|An IRS free-file system is unnecessary. |
“A direct-to-IRS e-file system is wholly redundant and is nothing more than a solution in search of a problem,” Intuit spokesman Rick Heineman said in a statement, “and that solution will unnecessarily cost taxpayers billions of dollars.” [WaPo, 5/15/2023]
|Existing free file options have failed low-income tax filers. Taxpayers deserve the right to options. The tax prep industry has bent over backwards to push people toward paid tax filing, that’s why only 3% of eligible tax filers get free tax filing today. In fact, since Intuit and H&R Block pulled out of the Free File Alliance, the number of returns filed through the program dropped 16% this tax filing season compared to last year. |
Taxpayers would have the choice to file taxes for free on the IRS website or prepare their own federal taxes using paid services.
|Surveys suggest Americans don’t want the IRS to build a free-file system. |
“As few as 12 percent and as many as 73 percent of taxpayers would opt for an IRS direct file system depending on costs, complexity of filing, and whether state tax return software is included in the bundle, according to a survey by MITRE Corp.” [Tax Notes, 5/9/2023]
|Americans would like the choice of a truly free filing option. The survey conducted by the MITRE Corp shows that over half of taxpayers would prefer an IRS solution over a private solution for a simple tax situation, but splits that support over two different IRS products. It also assesses a situation where private solutions are free for all filers – an option that does not exist in the real world. According to a new Navigator poll, 76% of taxpayers said they like the prospect of the IRS creating a no-cost and simplified tax-return filing service on its website.|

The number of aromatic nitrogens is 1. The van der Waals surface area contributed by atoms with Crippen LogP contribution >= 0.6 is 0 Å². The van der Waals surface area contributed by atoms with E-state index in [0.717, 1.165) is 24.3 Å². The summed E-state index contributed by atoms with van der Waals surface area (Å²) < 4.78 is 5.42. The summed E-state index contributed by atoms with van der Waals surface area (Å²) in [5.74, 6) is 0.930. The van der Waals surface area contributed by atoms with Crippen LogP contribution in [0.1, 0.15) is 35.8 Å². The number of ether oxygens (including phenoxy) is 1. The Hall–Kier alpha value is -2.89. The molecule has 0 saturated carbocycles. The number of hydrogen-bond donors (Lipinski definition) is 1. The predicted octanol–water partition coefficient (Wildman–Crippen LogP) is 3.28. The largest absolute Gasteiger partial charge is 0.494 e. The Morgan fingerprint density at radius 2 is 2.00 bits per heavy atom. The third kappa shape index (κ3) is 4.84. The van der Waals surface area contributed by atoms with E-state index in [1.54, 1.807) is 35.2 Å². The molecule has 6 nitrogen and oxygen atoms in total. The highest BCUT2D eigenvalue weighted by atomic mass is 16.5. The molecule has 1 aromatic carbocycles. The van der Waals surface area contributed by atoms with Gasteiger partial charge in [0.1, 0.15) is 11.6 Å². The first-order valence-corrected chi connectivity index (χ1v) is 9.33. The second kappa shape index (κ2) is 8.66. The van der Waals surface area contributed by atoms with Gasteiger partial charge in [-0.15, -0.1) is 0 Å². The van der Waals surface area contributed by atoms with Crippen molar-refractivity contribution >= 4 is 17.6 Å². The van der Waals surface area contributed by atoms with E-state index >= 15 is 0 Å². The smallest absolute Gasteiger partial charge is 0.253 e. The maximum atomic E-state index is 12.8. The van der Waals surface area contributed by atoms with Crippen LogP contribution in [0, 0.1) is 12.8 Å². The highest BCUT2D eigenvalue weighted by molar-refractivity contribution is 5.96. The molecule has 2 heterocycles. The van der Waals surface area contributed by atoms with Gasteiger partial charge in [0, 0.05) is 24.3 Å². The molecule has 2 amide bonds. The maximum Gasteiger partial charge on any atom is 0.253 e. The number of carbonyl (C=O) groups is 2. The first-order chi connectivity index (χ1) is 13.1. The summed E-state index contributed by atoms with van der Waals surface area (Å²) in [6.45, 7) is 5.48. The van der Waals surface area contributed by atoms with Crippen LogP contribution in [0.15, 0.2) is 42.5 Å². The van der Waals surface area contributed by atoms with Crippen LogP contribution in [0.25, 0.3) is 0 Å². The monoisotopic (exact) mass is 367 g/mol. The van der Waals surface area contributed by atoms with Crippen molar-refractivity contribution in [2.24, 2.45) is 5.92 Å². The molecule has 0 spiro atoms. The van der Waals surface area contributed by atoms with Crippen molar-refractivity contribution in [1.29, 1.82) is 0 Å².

|The IRS direct file tool will not support EITC.||While the final scope of the 2024 pilot has not been released, we have every indication that the pilot will include EITC. |
Commissioner Werfel’s statements to Congress and the entirety of the IRS’s Strategic Operating Plan make clear the agency is highly focused on delivering benefits to low-income families through the tax code. The EITC (as well as the CTC) would be expected to be included in the pilot scope. In the long run, the IRS report describes the scope of the VITA program as the minimum possible scope for a direct file tool; EITC is of course well within the scope of VITA.
|The IRS direct file tool will leave taxpayers no option to file their state returns.||The IRS report rightly finds that taxpayers expect to file their federal and state returns together, and identifies this as a key operational challenge to be solved in the direct file tool. |
The 2024 pilot is positioned explicitly as an opportunity to study how the state filing issue can be best resolved. The New America / Kleiman appendix to the report also includes technical details on how states or third parties may be able to build state filing solutions based on data entered in the federal direct file tool.